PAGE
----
theta' (the angle of emission in the moving frame) and theta (the
observed angle in the stationary frame) is:

cos(theta) = (v + cos(theta')) / (1 + v*cos(theta'))

The relationship between lambda' (the wavelength in the moving object's
frame) and lambda (the observed wavelength in the stationary frame) is:

lambda = lambda' * gamma * (1 + v*cos(theta'))

Note that if theta' = 0, then theta = 0 and the relationship between
lambda' and lambda is the same as in the one-dimensional case above.

It's a little more tricky to talk about the transverse Doppler effect,
as we have to consider the difference between the angle of emission in
the moving frame and the angle of reception in the observing frame.
Let's consider the case where cos(theta) = 0, which means that the angle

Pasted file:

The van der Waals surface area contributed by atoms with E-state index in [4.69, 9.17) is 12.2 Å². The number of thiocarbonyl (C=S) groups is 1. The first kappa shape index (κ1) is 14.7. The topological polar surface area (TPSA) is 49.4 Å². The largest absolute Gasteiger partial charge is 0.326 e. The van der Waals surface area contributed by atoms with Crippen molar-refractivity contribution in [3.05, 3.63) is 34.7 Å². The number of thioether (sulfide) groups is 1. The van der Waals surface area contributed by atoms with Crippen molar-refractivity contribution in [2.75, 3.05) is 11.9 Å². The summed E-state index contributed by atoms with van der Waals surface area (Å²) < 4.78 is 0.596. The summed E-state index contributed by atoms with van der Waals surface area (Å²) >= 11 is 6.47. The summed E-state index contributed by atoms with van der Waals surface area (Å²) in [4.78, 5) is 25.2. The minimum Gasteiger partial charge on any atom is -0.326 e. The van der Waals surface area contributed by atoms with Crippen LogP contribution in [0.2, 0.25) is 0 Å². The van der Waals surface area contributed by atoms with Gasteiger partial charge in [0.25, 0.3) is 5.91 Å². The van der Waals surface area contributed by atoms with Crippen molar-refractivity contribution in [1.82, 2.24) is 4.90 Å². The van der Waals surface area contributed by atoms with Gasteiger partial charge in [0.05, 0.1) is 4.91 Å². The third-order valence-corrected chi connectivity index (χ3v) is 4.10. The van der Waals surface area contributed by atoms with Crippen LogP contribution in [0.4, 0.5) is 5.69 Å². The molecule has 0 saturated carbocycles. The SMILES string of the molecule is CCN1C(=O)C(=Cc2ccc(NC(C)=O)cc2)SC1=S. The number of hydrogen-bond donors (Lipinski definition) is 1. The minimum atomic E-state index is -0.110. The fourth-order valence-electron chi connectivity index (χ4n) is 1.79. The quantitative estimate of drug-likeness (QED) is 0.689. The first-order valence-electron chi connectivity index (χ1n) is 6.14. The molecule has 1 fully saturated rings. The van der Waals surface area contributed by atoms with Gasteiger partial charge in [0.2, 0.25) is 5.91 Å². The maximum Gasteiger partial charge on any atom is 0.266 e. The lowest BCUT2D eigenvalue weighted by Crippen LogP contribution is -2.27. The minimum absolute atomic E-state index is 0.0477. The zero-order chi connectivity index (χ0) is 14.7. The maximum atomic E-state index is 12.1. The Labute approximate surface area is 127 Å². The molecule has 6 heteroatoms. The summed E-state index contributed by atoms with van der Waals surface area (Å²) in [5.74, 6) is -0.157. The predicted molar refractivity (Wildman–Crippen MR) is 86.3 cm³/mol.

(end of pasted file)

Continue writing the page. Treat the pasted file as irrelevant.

of reception is +/- pi/2 (the observed photon is seen as perpendicular
to the direction of motion in the stationary frame).  In that case,
cos(theta') = -v, so:

lambda = lambda' * gamma * (1 + v * -v)
       = lambda' * (1 - v^2) / sqrt(1 - v^2)
       = lambda' * sqrt(1 - v^2)
       = lambda' / gamma

On the other hand, when the angle of emission in the moving frame is
+/- pi/2 and cos(theta') = 0, then cos(theta) = v, and

lambda = lambda' * gamma

In this case light emitted perpendicular to the object _as seen by the
object_ is observed to come from an angle less than pi/2 relative to the
direction of motion of the object.  For v approaching 1, light emitted
from the entire front half of the object is concentrated in a small cone
with half-angle theta = acos(v) -- hence the "headlight effect".

This should demonstrate that although we're using different terms and
methods, we really are talking about the same thing, as the formulas for
Doppler shift are easily derived from the Lorentz transformation.